By October 2021, the first update for Beacon Chain – Altair (star Niu Lang) – was officially released. This update introduces some changes in the reward-punishment mechanism for validators.

Specifically, the slashing level and the validator reward level will both increase. In addition, this update has made it possible for users to run the node using only basic devices such as phones without the need for a third-party infrastructure. These users are called light clients. With the help of a sync committee (a data synchronization committee, consisting of 512 validators, randomly selected by the Ethereum network and changed every 27 hours), the light clients will not need to use the process. more data to validate transactions as before; Instead, the sync committee is responsible for signing the block headers, and the light client only needs to reconfirm these signatures.

The other two updates late 2021 (Arrow Glacier) and mid-2022 (Gray Glacier) mainly revolve around delaying the difficulty bomb until Beacon Chain is ready to merge with Ethereum's current PoW Mainnet – The Merge.

Around June 2022, this merger took place successfully on two Ethereum testnets, Ropsten and Sepolia. By August, The Merge was stably deployed on the Goerli final testnet, bringing Ethereum's dream of realizing PoS on the Mainnet closer to the community. September 15-16 is the time when Ethereum developers estimate The Merge upgrade will take place.

In parallel with The Merge, this system includes four other important categories to form a solid system for the Ethereum platform to work, including:

    The Surge: increasing Ethereum's scalability through sharding. The Verge: allows users to validate blocks on Ethereum or even become validators without the need for huge data storage devices with hundreds of GB. The Purge: minimizes the amount of data that needs to be stored, especially data on the old PoW blockchain. The Splurge: implements a few other add-on features for Ethereum such as Account Abstraction or MEV mitigation…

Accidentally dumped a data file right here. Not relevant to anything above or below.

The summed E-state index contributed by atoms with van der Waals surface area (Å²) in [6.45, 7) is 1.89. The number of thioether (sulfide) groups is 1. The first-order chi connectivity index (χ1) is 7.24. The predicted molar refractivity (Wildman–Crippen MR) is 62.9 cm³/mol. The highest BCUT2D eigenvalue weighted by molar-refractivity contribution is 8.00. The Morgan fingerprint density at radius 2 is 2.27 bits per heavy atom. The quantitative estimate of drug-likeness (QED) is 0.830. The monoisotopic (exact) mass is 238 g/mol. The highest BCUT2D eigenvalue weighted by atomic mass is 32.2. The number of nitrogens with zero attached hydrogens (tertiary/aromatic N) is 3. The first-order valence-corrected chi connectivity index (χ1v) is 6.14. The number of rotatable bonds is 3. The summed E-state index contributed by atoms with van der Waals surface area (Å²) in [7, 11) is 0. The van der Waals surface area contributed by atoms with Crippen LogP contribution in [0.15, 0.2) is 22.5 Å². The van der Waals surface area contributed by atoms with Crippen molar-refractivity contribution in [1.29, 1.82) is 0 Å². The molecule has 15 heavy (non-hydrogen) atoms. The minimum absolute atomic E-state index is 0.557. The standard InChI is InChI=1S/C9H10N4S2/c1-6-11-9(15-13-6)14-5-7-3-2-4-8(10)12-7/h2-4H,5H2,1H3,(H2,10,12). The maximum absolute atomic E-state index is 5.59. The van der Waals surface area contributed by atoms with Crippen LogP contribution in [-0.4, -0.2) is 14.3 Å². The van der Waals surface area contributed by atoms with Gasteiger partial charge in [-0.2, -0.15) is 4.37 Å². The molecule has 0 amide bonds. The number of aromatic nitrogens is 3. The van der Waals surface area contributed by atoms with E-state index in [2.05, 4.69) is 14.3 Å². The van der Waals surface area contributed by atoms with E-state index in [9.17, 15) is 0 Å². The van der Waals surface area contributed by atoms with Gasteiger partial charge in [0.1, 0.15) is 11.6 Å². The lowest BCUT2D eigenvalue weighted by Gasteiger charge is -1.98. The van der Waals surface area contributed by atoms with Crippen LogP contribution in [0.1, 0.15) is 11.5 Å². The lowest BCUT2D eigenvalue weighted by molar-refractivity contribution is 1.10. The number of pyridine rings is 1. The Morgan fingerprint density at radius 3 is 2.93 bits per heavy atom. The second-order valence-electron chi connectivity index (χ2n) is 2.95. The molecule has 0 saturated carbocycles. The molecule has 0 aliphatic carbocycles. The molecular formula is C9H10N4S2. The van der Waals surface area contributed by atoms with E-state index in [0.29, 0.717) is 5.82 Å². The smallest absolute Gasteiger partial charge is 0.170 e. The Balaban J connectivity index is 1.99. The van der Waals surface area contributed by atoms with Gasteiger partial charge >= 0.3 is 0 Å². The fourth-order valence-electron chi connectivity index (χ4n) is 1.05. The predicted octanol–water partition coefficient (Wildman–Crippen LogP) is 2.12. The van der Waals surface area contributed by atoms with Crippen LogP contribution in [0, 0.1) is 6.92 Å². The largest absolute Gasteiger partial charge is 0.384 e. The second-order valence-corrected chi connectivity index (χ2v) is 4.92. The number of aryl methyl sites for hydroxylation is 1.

See more detailed explanation of these 5 categories here: Vitalik Buterin Announces Development Roadmap for Ethereum Post-The Merge.

After The Merge, what will happen?

After The Merge took place, the validator still could not withdraw the ETH used to stake on Ethereum. Only when the Shanghai (Shanghai) update is implemented, users will have the right to withdraw the amount of ETH deposited and staked on Ethereum to their wallet. The time of Shanghai has not been announced, only estimated to be 6-12 months after The Merge.


The Ethereum team will still continue to add many new updates after The Merge, such as Single Secret Leader Election (ie block proposer of the next block will not be disclosed, helping to avoid DoS attacks), Proof -of-Custody (helps encourage node to actively validate data in block), increase wallet/smart contract address length from 20 to 32 bytes to limit the possibility of attack by quantum algorithms) … Especially, after the Shanghai update is implemented, users will have the right to withdraw the amount of ETH deposited and staked on Ethereum to their wallet.

All of these improvements are on the way to making Ethereum a better scalable, more decentralized, and more secure blockchain, thereby providing an opportunity for crypto projects to reach out. with more public.

However, with mixed macro news ahead, will The Merge be enough to pull a warm summer back to the crypto market on Ethereum? Wait and watch it!


Aug 19, 2022